TUPD body camera footage qualifies as public record

The Tulane University Police Department’s decision to buy body cameras for its officers without a clear, initial protocol for how footage from the cameras will be viewed and distributed was irresponsible, especially considering the equipment’s high expense.

While the department should be commended for its attempts to expand responsibility on campus, using a buy first, ask later policy is not a sustainable practice and fails to prioritize student interests. In addition, the department’s failure to invite students into a dialogue about the equipment before buying cameras questions how seriously TUPD takes the Tulane community and students’ needs.

While TUPD considers itself a private agency, it is in fact a public body. TUPD’s website clearly states that Tulane took the “unprecedented step” to extend its jurisdiction one mile off campus, and it both works with and possesses the same arrest powers as the New Orleans Police Department. Given this public authority and that Tulane has already decided to invest in these cameras, TUPD should be required to use them to keep the officers accountable to the public. They should not only be used for internal review.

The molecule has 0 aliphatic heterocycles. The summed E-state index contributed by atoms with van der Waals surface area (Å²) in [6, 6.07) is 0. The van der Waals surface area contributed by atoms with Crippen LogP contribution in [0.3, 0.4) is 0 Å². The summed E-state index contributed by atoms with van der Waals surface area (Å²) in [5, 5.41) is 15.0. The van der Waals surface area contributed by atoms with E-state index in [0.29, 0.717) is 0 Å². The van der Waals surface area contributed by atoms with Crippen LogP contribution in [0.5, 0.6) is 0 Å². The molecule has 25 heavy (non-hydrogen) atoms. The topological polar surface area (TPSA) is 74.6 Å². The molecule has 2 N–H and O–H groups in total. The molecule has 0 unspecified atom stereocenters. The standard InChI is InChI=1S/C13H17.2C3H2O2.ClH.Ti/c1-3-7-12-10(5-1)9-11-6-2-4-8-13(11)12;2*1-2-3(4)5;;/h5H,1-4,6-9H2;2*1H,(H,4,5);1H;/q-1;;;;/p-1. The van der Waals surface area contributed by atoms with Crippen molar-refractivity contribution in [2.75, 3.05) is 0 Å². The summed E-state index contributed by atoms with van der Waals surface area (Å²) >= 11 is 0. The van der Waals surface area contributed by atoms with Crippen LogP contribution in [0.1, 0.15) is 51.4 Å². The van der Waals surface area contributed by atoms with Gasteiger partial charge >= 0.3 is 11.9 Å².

TUPD states that requests for the cameras’ footage must go through the Office of General Counsel, Tulane’s legal offices, but the cameras would best serve the community if the footage of criminal incidents in public spaces were easily accessible the same way crime reports are available in accordance with public records laws.

As the main police force for Tulane students living on campus and in the immediate vicinity of campus, TUPD holds great power and responsibility in protecting Tulane students. TUPD’s concerns are its students’ concerns — its primary goal must be to protect the Tulane community, not just itself.